Sunset Garden is a temporary congregation of friends and strangers over a reclaimed land at Laguna de Bay that aims to reevaluate what it means to be in the periphery, to own one's body, to confront shame and desire at the same time, to transfigure, to trust, to forgive, to hope, to love, while watching the sunset.
Sunset Garden was organized by Czar Kristoff of Temporary UnReLearning Academy and Zeus Bascon of Cultivating A Garden, with the help of Erroll Austria from Ospital ng Binan, with special participation of “G” and “J” last December 12 2021.
Sunset Garden was funded by Cultural Center of the Philippines and M:ST (Mountain Standard Time) Performative Art Canada.
sunset-garden.site is designed by Czar Kristoff via hotglue.me, March 2022
The future of memory:
Sunsets for sale, a garden of contradictions
Interfacing notions surrounding spaces, bodies, and intimacies are transfigured in Sunset Garden, a project evolved from the combined resources and trajectories of Laguna-based artists Czar Kristoff and Zeus Bascon. Self-described as "a temporary congregation of friends and strangers over a reclaimed land at Laguna de Bay", the work determines the sun as its central point from which its offerings to its publics emerge: confrontation, documentation, and careful distribution of resources.
Thinking about our world's digital heritage would trace back to the power of the sun, to which we owe everything from the first photographic image, to continuing industrial expansion of machines and communication technologies. One main component of Sunset Garden is the hook-up app Grindr, where images are archived and "sunset profiles" (users who had sunsets set as their profile pictures) are followed and invited for participation to a congregation. Different expressions of shame and desire are displayed not only in pictures but also their usernames: "SecretLang" (Just a secret), "HopingAlone", "aruga" (tender care), and "putukan na" (Let's shoot some load!), among others.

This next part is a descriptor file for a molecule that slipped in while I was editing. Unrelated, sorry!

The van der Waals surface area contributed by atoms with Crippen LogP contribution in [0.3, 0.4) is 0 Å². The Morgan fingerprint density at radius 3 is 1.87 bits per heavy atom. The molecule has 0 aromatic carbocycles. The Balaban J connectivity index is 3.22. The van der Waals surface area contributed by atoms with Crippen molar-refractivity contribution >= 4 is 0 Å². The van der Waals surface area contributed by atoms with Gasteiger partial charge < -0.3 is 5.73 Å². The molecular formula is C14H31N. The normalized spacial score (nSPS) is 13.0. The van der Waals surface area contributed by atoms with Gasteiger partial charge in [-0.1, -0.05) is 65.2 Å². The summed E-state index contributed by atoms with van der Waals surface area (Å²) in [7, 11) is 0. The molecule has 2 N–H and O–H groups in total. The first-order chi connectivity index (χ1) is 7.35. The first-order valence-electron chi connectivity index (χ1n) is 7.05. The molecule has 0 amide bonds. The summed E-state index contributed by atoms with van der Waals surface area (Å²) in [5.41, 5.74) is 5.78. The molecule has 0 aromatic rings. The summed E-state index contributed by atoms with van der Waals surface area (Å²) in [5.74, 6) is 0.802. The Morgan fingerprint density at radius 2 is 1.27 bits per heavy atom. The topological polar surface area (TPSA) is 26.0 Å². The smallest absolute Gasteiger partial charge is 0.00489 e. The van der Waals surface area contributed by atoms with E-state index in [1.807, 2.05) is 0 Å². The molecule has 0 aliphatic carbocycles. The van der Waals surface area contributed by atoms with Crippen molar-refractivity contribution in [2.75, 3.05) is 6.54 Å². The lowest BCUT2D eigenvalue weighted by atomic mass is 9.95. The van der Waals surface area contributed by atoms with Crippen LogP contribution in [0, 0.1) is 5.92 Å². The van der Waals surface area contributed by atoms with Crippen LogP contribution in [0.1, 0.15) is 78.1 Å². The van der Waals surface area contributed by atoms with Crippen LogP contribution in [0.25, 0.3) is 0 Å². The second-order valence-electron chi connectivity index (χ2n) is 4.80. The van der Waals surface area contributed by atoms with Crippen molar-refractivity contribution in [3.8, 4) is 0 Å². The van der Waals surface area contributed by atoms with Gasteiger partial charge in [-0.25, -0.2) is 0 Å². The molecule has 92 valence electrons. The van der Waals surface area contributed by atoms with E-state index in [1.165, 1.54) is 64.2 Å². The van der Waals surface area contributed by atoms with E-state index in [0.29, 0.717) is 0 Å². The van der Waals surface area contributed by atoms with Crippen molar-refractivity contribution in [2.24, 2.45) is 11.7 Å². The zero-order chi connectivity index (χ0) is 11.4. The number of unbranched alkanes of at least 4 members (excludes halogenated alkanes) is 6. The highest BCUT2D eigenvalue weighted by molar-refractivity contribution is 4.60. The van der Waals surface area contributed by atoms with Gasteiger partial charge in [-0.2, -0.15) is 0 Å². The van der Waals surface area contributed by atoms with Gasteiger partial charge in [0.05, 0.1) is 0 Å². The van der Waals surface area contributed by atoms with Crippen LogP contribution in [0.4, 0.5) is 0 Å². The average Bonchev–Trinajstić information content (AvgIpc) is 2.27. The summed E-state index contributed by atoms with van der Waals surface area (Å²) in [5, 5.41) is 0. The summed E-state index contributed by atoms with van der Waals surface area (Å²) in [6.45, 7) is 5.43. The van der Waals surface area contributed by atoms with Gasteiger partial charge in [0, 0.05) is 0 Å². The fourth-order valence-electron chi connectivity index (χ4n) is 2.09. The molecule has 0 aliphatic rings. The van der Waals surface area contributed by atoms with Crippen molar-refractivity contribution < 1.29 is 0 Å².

That the sun, usually a symbol of life and splendor, is used as a placeholder precursive to other modes of revelation, gives us a perspective on how we've complicated our exchange of meanings, and therefore our thoughts, our values, and our anatomies. The sun is now a witness to our transactions built on information, and a subject itself in systems of financial speculation. A queer body is reduced into their solicited characteristics on Grindr (height, body type, preferred sexual position, etc.), and their availability is subjected to the limits of the facilitators' geolocation. Just as how easy it is to look up the sun's position at a given date through Google Earth, we can also judge whether we would risk to see a dick pic from a stranger, depending on the image they choose.
How do we contend with this state of mediatization and commodification that disarticulates potential upheavals for a more enjoyable life? To describe this dominant capture as heteronormative and violent would not suffice, and it should be the task of cultural workers not only to cultivate structures of mutual care, but also harvest our gains in the collective struggle, whether they be in the form of sharing a meal, holding hands with a loved one, or cherished memories in danger of being erased by brutal algorithms and profiteering.